The Fayeds, according to the panel, were responsible for a breach of general principle 12 of the code then in force. They have been censured.
Unexciting stuff for anyone who has faced the withering firepower of 'Tiny' Rowland and Lonrho - or, indeed, the Department of Trade and Industry. The department concluded that the Fayeds dishonestly misrepresented their origins, their wealth, their business interests and their resources to its officials at the time of the takeover. So the panel's view is not a slap on the wrist but rather a gentle caress.
The panel cleared the Fayeds of any breach of general principle 3, which requires that no relevant information shall be withheld from shareholders. It says the brothers had indicated that they were the beneficial owners of the cash to buy Fraser and the owners of the stores group. Since the Trade Department's inquiry had been unable to probe to a definitive conclusion, the panel decided that no useful purpose would be served by going down this route.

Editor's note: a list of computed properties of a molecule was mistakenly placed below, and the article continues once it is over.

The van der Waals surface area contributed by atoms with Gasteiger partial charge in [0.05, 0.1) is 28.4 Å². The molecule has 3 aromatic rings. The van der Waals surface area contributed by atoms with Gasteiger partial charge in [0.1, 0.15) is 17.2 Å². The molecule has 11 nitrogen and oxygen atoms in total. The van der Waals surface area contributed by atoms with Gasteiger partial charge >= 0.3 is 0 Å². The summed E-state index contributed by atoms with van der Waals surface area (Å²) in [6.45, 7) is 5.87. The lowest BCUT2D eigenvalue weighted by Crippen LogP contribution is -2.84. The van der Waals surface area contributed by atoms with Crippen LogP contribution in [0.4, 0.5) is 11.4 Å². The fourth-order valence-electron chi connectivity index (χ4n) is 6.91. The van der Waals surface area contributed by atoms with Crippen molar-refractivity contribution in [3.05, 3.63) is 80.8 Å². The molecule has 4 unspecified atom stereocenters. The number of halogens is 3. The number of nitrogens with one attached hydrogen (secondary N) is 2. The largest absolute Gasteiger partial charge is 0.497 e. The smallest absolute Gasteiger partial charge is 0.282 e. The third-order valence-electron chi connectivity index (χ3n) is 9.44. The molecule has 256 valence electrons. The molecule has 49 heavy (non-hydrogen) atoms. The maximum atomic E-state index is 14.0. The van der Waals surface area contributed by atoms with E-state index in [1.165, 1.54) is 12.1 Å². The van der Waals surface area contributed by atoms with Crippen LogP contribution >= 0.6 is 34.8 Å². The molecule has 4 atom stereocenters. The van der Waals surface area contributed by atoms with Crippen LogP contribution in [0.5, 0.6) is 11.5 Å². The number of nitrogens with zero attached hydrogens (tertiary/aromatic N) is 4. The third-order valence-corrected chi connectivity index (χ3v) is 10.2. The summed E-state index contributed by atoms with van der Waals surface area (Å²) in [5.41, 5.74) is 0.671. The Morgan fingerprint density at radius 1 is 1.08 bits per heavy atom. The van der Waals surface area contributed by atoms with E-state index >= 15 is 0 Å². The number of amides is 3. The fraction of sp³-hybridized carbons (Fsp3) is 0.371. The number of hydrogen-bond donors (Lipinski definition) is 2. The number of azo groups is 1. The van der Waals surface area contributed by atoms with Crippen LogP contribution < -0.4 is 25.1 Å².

Instead, the Fayeds are said to have given a misleading impression, although the panel has decided not to opine whether the misleading was 'intentional'.
This affair does little for the regulatory reputation of the panel, which started its inquiries five years after the takeover - and then only because of the Trade Department's inquiry and its subsequent report.Reuse content